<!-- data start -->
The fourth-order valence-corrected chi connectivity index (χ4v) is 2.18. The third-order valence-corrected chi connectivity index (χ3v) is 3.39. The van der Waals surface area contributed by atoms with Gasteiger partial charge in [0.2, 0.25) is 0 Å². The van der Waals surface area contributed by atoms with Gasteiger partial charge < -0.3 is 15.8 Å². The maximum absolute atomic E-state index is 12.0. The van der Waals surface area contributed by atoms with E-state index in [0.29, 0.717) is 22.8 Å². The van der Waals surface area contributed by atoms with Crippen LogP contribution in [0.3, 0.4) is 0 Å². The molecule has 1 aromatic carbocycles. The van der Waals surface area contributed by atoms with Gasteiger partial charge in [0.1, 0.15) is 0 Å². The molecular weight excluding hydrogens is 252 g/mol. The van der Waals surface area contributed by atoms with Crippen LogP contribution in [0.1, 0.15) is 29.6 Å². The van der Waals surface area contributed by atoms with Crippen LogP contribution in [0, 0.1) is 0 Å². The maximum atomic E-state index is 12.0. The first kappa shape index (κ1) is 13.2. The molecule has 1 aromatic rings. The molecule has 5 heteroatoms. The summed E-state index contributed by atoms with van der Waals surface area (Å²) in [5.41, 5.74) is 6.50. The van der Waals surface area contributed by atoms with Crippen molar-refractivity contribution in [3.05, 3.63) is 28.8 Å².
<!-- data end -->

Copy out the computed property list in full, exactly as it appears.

The fourth-order valence-corrected chi connectivity index (χ4v) is 2.18. The third-order valence-corrected chi connectivity index (χ3v) is 3.39. The van der Waals surface area contributed by atoms with Gasteiger partial charge in [0.2, 0.25) is 0 Å². The van der Waals surface area contributed by atoms with Gasteiger partial charge < -0.3 is 15.8 Å². The maximum absolute atomic E-state index is 12.0. The van der Waals surface area contributed by atoms with E-state index in [0.29, 0.717) is 22.8 Å². The van der Waals surface area contributed by atoms with Crippen LogP contribution in [0.3, 0.4) is 0 Å². The molecule has 1 aromatic carbocycles. The van der Waals surface area contributed by atoms with Gasteiger partial charge in [0.1, 0.15) is 0 Å². The molecular weight excluding hydrogens is 252 g/mol. The van der Waals surface area contributed by atoms with Crippen LogP contribution in [0.1, 0.15) is 29.6 Å². The van der Waals surface area contributed by atoms with Crippen LogP contribution in [0, 0.1) is 0 Å². The maximum atomic E-state index is 12.0. The first kappa shape index (κ1) is 13.2. The molecule has 1 aromatic rings. The molecule has 5 heteroatoms. The summed E-state index contributed by atoms with van der Waals surface area (Å²) in [5.41, 5.74) is 6.50. The van der Waals surface area contributed by atoms with Crippen molar-refractivity contribution in [3.05, 3.63) is 28.8 Å².